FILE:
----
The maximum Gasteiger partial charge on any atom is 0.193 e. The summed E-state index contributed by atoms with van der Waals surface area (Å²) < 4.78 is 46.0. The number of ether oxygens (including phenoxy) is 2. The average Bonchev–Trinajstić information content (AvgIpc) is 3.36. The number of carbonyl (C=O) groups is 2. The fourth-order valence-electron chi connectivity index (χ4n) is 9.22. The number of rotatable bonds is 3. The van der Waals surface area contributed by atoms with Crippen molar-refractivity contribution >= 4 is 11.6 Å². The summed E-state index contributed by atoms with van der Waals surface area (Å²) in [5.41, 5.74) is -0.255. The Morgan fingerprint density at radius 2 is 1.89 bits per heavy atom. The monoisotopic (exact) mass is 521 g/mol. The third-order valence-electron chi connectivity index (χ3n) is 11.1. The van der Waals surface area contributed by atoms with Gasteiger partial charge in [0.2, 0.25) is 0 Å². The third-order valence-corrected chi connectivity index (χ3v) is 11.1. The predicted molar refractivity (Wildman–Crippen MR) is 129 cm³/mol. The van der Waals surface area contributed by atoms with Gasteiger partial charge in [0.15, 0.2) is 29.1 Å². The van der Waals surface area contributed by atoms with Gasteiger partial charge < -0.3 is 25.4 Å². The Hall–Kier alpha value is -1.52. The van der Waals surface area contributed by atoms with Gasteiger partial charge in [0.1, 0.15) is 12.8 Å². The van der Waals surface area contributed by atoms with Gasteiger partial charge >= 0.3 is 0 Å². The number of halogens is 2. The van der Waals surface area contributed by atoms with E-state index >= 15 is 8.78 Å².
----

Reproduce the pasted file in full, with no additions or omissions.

The maximum Gasteiger partial charge on any atom is 0.193 e. The summed E-state index contributed by atoms with van der Waals surface area (Å²) < 4.78 is 46.0. The number of ether oxygens (including phenoxy) is 2. The average Bonchev–Trinajstić information content (AvgIpc) is 3.36. The number of carbonyl (C=O) groups is 2. The fourth-order valence-electron chi connectivity index (χ4n) is 9.22. The number of rotatable bonds is 3. The van der Waals surface area contributed by atoms with Crippen molar-refractivity contribution >= 4 is 11.6 Å². The summed E-state index contributed by atoms with van der Waals surface area (Å²) in [5.41, 5.74) is -0.255. The Morgan fingerprint density at radius 2 is 1.89 bits per heavy atom. The monoisotopic (exact) mass is 521 g/mol. The third-order valence-electron chi connectivity index (χ3n) is 11.1. The van der Waals surface area contributed by atoms with Gasteiger partial charge in [0.2, 0.25) is 0 Å². The third-order valence-corrected chi connectivity index (χ3v) is 11.1. The predicted molar refractivity (Wildman–Crippen MR) is 129 cm³/mol. The van der Waals surface area contributed by atoms with Gasteiger partial charge in [0.15, 0.2) is 29.1 Å². The van der Waals surface area contributed by atoms with Gasteiger partial charge < -0.3 is 25.4 Å². The Hall–Kier alpha value is -1.52. The van der Waals surface area contributed by atoms with Gasteiger partial charge in [0.1, 0.15) is 12.8 Å². The van der Waals surface area contributed by atoms with Gasteiger partial charge >= 0.3 is 0 Å². The number of halogens is 2. The van der Waals surface area contributed by atoms with E-state index >= 15 is 8.78 Å².